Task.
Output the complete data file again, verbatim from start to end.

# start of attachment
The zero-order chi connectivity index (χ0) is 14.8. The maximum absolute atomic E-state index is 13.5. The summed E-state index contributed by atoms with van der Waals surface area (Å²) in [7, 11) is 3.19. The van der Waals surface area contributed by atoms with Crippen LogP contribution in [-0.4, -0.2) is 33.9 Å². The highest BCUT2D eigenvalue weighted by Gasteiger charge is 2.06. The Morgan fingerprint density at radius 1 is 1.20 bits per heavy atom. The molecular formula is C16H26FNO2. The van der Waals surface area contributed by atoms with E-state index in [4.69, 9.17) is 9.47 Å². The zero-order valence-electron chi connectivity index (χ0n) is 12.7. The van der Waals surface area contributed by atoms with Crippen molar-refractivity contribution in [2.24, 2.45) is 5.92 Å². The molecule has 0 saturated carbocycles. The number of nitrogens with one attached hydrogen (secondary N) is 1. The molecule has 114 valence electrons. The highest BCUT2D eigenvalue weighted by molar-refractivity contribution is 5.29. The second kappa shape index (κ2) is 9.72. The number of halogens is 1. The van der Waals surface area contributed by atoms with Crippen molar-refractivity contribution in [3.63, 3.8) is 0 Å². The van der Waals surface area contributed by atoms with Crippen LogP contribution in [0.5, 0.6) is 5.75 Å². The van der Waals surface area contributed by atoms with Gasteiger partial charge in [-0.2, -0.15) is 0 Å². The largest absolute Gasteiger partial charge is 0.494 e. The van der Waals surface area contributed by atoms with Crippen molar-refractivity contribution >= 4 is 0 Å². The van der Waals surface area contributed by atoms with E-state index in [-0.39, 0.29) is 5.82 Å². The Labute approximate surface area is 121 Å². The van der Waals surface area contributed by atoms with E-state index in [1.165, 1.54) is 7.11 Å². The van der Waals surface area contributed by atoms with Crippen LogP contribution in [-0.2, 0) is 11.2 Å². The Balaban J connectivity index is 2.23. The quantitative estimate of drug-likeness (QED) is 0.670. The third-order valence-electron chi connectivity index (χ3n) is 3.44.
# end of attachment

The zero-order chi connectivity index (χ0) is 14.8. The maximum absolute atomic E-state index is 13.5. The summed E-state index contributed by atoms with van der Waals surface area (Å²) in [7, 11) is 3.19. The van der Waals surface area contributed by atoms with Crippen LogP contribution in [-0.4, -0.2) is 33.9 Å². The highest BCUT2D eigenvalue weighted by Gasteiger charge is 2.06. The Morgan fingerprint density at radius 1 is 1.20 bits per heavy atom. The molecular formula is C16H26FNO2. The van der Waals surface area contributed by atoms with E-state index in [4.69, 9.17) is 9.47 Å². The zero-order valence-electron chi connectivity index (χ0n) is 12.7. The van der Waals surface area contributed by atoms with Crippen molar-refractivity contribution in [2.24, 2.45) is 5.92 Å². The molecule has 0 saturated carbocycles. The number of nitrogens with one attached hydrogen (secondary N) is 1. The molecule has 114 valence electrons. The highest BCUT2D eigenvalue weighted by molar-refractivity contribution is 5.29. The second kappa shape index (κ2) is 9.72. The number of halogens is 1. The van der Waals surface area contributed by atoms with Crippen molar-refractivity contribution in [3.63, 3.8) is 0 Å². The van der Waals surface area contributed by atoms with Crippen LogP contribution in [0.5, 0.6) is 5.75 Å². The van der Waals surface area contributed by atoms with Gasteiger partial charge in [-0.2, -0.15) is 0 Å². The largest absolute Gasteiger partial charge is 0.494 e. The van der Waals surface area contributed by atoms with Crippen molar-refractivity contribution >= 4 is 0 Å². The van der Waals surface area contributed by atoms with E-state index in [-0.39, 0.29) is 5.82 Å². The Labute approximate surface area is 121 Å². The van der Waals surface area contributed by atoms with E-state index in [1.165, 1.54) is 7.11 Å². The van der Waals surface area contributed by atoms with Crippen LogP contribution in [-0.2, 0) is 11.2 Å². The Balaban J connectivity index is 2.23. The quantitative estimate of drug-likeness (QED) is 0.670. The third-order valence-electron chi connectivity index (χ3n) is 3.44.